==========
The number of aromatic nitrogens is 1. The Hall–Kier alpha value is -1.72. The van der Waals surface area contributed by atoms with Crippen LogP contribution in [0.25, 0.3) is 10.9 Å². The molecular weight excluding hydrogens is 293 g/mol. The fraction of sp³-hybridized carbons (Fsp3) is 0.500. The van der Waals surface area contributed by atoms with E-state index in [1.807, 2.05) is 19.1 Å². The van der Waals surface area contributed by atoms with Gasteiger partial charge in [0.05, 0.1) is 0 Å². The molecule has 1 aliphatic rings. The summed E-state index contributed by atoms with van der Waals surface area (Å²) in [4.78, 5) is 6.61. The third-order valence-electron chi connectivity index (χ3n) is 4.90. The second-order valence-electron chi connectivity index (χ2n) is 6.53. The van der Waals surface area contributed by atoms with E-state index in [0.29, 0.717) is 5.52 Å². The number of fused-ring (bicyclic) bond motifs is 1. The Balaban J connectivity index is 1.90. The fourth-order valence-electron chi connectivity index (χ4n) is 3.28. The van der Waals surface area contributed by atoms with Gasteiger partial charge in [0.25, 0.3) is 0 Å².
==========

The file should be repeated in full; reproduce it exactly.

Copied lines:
The number of aromatic nitrogens is 1. The Hall–Kier alpha value is -1.72. The van der Waals surface area contributed by atoms with Crippen LogP contribution in [0.25, 0.3) is 10.9 Å². The molecular weight excluding hydrogens is 293 g/mol. The fraction of sp³-hybridized carbons (Fsp3) is 0.500. The van der Waals surface area contributed by atoms with E-state index in [1.807, 2.05) is 19.1 Å². The van der Waals surface area contributed by atoms with Gasteiger partial charge in [0.05, 0.1) is 0 Å². The molecule has 1 aliphatic rings. The summed E-state index contributed by atoms with van der Waals surface area (Å²) in [4.78, 5) is 6.61. The third-order valence-electron chi connectivity index (χ3n) is 4.90. The second-order valence-electron chi connectivity index (χ2n) is 6.53. The van der Waals surface area contributed by atoms with E-state index in [0.29, 0.717) is 5.52 Å². The number of fused-ring (bicyclic) bond motifs is 1. The Balaban J connectivity index is 1.90. The fourth-order valence-electron chi connectivity index (χ4n) is 3.28. The van der Waals surface area contributed by atoms with Gasteiger partial charge in [0.25, 0.3) is 0 Å².